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Love Is in the Air, and So Are Security Threats

2016-02-14 14:35

It may be the most romantic day of the year, but that hasn’t lessened any of the security risks for online shoppers and dating app users, according to recent findings.

Firstly, NetNames, an specialist in online brand protection, has warned online perfume-buyers that well-known brands such as Ralph Lauren, Paco Robanne and Coco Chanel are being targeted by counterfeiters. 

In the run up to Valentine’s Day, many people across the country would have been scouring the web looking for the best deals on their loved-ones’ favorite scent. However, NetNames has identified that large quantities of suspected fake, and possibly harmful, perfumes are available for purchase on sites such as eBay and Gumtree.

Gary McIlraith, CEO of NetNames, said:

“High-end counterfeit products like fake perfumes are a particularly serious problem for brands. When a fake is sold at an unrealistically low price, the consumer knows that it is likely to be an illegitimate product. However, when a product is being sold at only a marginal discount, the consumer often mistakes it for the real thing – this is when poor quality knock-off goods become associated with a brand. The resulting reputational damage can be hard to reverse and many established brands have struggled to recover from the effects of sophisticated fakes trading under their brand name.”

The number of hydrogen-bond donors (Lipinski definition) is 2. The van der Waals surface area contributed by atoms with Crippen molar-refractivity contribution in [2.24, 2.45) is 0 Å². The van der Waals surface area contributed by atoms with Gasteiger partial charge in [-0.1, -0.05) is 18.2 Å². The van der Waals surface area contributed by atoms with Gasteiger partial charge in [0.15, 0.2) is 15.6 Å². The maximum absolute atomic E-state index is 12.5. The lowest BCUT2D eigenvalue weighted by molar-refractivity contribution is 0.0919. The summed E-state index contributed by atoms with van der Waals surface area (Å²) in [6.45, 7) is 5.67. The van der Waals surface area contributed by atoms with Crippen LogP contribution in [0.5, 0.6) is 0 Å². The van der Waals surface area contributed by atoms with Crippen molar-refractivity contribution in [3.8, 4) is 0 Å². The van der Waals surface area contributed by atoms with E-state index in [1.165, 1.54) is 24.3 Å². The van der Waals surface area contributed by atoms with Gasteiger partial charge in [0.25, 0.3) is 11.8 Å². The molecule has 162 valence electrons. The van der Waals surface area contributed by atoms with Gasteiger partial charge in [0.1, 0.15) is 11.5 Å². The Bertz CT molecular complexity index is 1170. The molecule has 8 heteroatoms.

“Therefore, luxury brands and online retailers must safeguard genuine online traffic and guide their customers to legitimate market sources in order to protect their reputation, grow sales, and most importantly, ensure the satisfaction of a loyal customer base.”

Moving away from counterfeit products and onto data/file sharing, Intel Security have exposed some worrying statistics about the behavior of Brits on dating apps. At this time of the year emotions can be running high; after all we are a nation of lovers, but we also appear to be a nation of over-sharers and we need to be more mindful of what information we are sharing on sites that have thousands of (often anonymous) users.

In a survey of 1000 people, 39% of respondents admitted to sharing intimate photos with someone before even meeting them in person.

More worryingly, 38% of people share their email address on their dating profile, which can be viewed by anyone registered to the site, regardless of whether they are a mutual ‘match’ or not. Interestingly, younger users (18 to 24 year olds) are the most clued-up regarding this, with only 23% sharing this data compared to 46% of 25 to 34 year olds and 41% of 35 to 41 year olds. However, younger users are the worst culprits when it comes to sharing their social media accounts.

The survey also revealed that a third (33%) of people aren’t even aware what permissions they have granted their apps, with almost three-quarters (74%) admitting to allowing their chosen app to access their location.

Chester Wisniewski, Senior Security Advisor, Sophos told Infosecurity:

“The biggest problem isn't the data we choose to share, it is what we are inadvertently sharing without our knowledge. App permissions in particular are difficult to manage, and even more difficult to decipher for most people.


“One practice that can help remind you what you are sharing is not to use an app to begin with. Use the mobile browser on your smart device so that you explicitly have to decide to share personal information, contacts, phone data, location and other information. It is slightly less convenient, but a good checkpoint to remind you of how much information you are putting out there. It isn't for us to judge what information is appropriate or safe to share, but rather that the person sharing has knowledge and control of that sharing.”


Source: /era-os-dna-ria-eht-ni-si-evol/sgolb/moc.enizagam-ytirucesofni.www

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